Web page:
We used to wake up at midnight, 2 am, 4am, and 5:45 with brother every night for several months post-cancer. I did as well, thinking were were still there.  About once a month he reverts.

IMG_3239  IMG_3068

At 3am I decided to be productive with my time awake. I filled out paperwork and let William have a dance party. He sang “Who, who, say who” to Edge of Seventeen as I wrote a survey and filled out school sheets. He danced, stripped, and ran feral.

A little after 4am I tried to help him rest and to grab 10 minutes of rest myself. Failure, destruction, and a hole in the ship. Jonathan woke up at 5:43, precisely on schedule. He looked at me, asked if I was okay and said I looked sick.


Meanwhile, his brother knocked over chairs and Cheerios. Jon went to the deck and brought William. In the 15 seconds before I put down my broom, William was naked and the Pull-Up was over the deck railing.


We gathered resolve and emergency items (read snacks and towels) and braced ourselves for swim class. They were SUPERB. Last week my mother in law worked her magic and they both got in willingly and obeyed instruction! Today was a little tougher because I was not there throughout the lesson but remained clothed, practiced skills, got into the water and didn’t die or poop.

swim lesson

I also got Barbara Manatee (Endangered Love) of VeggieTales Silly Songs stuck in my head thanks to my grey maternity bathing suit. Bearing witness and dazzling the kids with a bag of treats was my Life Preserver, Lynette. When I emerged from the water and beached myself in a chair I found this:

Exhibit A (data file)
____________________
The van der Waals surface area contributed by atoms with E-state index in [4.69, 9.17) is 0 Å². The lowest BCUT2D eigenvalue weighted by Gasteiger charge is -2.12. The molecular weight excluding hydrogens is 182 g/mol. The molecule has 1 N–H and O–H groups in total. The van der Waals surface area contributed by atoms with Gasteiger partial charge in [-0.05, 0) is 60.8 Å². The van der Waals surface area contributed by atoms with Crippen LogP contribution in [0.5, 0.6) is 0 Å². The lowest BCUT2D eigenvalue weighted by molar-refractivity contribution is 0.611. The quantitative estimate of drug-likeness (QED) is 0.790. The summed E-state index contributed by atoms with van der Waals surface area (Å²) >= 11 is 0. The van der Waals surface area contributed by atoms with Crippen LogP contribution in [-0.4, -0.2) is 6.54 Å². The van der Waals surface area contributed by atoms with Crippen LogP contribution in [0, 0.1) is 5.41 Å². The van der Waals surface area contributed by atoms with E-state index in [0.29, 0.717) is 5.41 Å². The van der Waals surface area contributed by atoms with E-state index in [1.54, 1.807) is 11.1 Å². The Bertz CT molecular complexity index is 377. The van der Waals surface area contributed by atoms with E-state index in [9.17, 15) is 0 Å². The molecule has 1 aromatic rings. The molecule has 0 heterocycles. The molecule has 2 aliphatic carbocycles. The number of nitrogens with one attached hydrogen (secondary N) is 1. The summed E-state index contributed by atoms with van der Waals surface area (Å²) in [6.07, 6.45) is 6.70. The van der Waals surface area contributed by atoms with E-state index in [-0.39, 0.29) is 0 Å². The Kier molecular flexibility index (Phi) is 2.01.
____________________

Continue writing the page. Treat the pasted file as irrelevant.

lynette and will

No. If we go down, we sink together. After an excruciatingly long time putting on socks, shoes, and wanting to read every book in the waiting room, we returned home for showers and a load of laundry before heading out to the Mothers Of Preschoolers kickoff. I needed people and there would be dinner. The boys played, ate, and convinced everyone that they were well-rested, well-adjusted and going to survive.

family party

We left happy, exhausted, encouraged and with pizza. I drove home to face The Sinking, quite aware that we had taken on more water than could be endured.  My daughter was swimming into my bladder.

So now I sit while my child wails that his book’s pages are wet from the aforementioned shower and listen to his lament. I await sleep- my beautiful Carpathia, very much picturing a string quartet playing “Nearer My God to Thee” as water consumes the vessel and people.

This ship will try again tomorrow, Hell or High Water. We are all taking on water but we shall remain Unsinkable. Nearer, my God, to Thee.

Fashion Crimes, Humility and Meeting Billy Graham